What is great about being a Virtual Project Manager

virtual project manager

With one-fifth of the world’s GDP being spent on projects, and with business focus shifting in recent years away from operations, towards innovation, change and competitiveness, driving a project forward has never been more important.

What is a virtual project manager and why is it important?

A virtual project manager is the right hand person you have been searching for.

They ideally come in when you have a project that needs managing. Something that you don’t need to oversee, that you can outsource to an expert. They take all the mundane (mundane for you anyway) day to day jobs and they run with them.

Have an office of fulltime, part-time, freelance, remote and agency staff? Let the virtual project manager be the sheepdog to round them up, and then be the orchestra conductor who gets them all to play their part, at the right time, in the right key.

As a business owner, the chances are you will have more than enough to be getting on with, like growing the business and driving it onwards and upwards. You don’t have time to be the office manager too. And no, you don’t have to have that right hand person in the office beside you, reporting back to you.

Like the majority of workers today, they are virtual for a reason. They don’t come in, they don’t need an office or a desk, they use their own computer, in their own space. All they need from you is to be able to get hold of you and to have a project management system in place, whereby they can execute their role seamlessly.

What will you do as a virtual project manager?

 As a qualified project manager you will be responsible for seeing a project through from conception to finish: you will plan it, implement it and sign off after every stage is complete.

You will likely be in control of:

  • Scheduling
  • The budget
  • Running risk assessments
  • Managing the team responsible for undertaking the project
  • Quality control
  • Providing feedback up the chain
  • Ensuring successful completion of the project
  • Working with and managing all of the project’s stakeholders

And you will do this using your project management skills, knowledge and techniques that you learned whilst on your project management course.

How do you become a qualified virtual project manager?

Being able to efficiently manage projects is one thing. And to have time management, negotiation and problem-solving skills are beneficial, as is being an expert listener and communicator, but you need qualifications if you want to get anywhere.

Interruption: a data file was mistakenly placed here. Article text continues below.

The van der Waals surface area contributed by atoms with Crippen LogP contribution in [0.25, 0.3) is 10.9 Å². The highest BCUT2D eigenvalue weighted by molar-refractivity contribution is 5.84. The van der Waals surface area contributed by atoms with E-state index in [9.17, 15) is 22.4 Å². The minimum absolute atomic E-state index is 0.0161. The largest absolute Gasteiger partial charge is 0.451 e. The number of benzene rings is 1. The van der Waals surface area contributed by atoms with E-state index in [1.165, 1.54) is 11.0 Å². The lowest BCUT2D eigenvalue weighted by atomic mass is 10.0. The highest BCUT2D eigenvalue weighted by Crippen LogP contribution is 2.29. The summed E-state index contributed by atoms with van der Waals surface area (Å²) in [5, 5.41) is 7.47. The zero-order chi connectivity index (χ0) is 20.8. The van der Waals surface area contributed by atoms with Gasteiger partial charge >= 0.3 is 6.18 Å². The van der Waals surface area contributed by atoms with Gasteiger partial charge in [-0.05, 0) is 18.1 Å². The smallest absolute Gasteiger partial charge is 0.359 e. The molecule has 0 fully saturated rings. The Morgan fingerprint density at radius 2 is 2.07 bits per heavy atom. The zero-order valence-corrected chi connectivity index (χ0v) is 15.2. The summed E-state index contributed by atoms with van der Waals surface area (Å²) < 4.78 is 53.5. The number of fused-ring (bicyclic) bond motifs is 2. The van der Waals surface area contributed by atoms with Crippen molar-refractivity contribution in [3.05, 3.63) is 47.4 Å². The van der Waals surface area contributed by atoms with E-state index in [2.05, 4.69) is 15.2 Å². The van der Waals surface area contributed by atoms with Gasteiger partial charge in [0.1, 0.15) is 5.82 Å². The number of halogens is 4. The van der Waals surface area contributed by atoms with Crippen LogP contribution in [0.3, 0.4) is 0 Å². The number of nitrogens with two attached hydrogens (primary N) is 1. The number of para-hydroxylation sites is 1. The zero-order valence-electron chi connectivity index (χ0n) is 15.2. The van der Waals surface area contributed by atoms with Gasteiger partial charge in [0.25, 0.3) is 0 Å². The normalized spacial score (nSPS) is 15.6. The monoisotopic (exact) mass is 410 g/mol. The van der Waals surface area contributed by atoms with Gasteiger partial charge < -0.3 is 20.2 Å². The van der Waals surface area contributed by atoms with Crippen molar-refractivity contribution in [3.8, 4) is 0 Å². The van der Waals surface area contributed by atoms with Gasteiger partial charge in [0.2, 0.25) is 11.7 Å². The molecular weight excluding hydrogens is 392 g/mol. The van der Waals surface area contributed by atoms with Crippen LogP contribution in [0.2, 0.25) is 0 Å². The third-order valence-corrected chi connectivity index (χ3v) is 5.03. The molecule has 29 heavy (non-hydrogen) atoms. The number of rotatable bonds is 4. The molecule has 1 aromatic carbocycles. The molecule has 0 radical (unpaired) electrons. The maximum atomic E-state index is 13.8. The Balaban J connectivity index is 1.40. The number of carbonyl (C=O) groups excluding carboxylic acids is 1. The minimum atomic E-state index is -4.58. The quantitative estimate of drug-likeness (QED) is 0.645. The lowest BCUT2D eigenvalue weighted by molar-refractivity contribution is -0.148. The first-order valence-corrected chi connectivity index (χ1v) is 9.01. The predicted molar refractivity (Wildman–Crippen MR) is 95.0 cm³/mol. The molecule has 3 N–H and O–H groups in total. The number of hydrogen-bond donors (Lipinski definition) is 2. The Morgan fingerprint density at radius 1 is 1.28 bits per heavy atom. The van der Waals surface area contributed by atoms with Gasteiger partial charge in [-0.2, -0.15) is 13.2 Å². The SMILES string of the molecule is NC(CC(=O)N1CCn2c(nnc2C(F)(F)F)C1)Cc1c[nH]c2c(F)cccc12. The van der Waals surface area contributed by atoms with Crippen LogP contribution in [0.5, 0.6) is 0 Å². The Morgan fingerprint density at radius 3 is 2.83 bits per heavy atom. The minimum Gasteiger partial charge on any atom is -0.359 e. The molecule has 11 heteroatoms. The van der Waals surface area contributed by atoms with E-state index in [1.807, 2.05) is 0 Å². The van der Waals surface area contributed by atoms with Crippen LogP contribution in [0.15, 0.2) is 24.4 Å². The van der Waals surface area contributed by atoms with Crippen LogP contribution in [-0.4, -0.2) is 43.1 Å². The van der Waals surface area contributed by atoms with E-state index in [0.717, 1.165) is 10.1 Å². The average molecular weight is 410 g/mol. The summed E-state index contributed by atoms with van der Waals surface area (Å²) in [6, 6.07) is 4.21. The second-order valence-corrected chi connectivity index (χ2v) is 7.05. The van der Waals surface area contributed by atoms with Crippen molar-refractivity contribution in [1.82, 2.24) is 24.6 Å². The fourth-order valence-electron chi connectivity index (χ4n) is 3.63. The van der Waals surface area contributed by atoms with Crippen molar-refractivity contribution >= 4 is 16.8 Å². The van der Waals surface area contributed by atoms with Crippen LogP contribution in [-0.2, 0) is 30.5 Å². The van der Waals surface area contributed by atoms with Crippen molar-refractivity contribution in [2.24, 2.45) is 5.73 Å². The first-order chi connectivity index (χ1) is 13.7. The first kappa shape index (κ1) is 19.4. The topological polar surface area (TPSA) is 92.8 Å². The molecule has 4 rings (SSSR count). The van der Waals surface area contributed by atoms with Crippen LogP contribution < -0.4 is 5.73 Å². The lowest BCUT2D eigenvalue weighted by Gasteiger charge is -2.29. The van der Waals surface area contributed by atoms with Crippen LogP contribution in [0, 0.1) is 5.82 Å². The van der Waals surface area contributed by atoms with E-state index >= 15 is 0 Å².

You can do a degree or masters in project management, or you can undergo a recognised course in order to get the required qualifications, which are:

You don’t have to do all of these courses, but it can be beneficial to have both APMP and Prince2, but it isn’t necessary, it just depends on what type of industry you want to project manage in. Typically project managers are required in Finance, Property, IT, Administration and Construction.

Either before or after you have newly qualified, try and get some work experience in a project team, or as a project officer. Once you are comfortable in the project environment, will it then be advisable to start applying for project management roles?

What are the pros of being a virtual project manager?

  •  You get to decide what projects you want to work on. If you like the sound of a project, in a field that takes your fancy, why shouldn’t you get involved? You aren’t committed to it for the next however many months or years, just for the contract or the length of the project, whichever you agreed to.
  • You get to decide who you want to work with. If you don’t like the people you work with, you don’t have to work with them again. Just say no, and find another project to work on.
  • You get to dictate your salary. If you know how much you’re worth and what you need to earn to make it work, then you set the lower limit and don’t work for anything below that. (As a benchmark, starting salaries are approximately £25,000 and can go up to £50,000 or beyond, depending on the industry and the work involved).
  • You can work from anywhere. This is the beauty of working virtually, there is no requirement for you to come into the office. So if you don’t need to come into the office, you don’t need to be in the same city, county or country for that matter. You can work from that beach in Bali, that chalet in the Swiss Alps, or your mum’s spare room.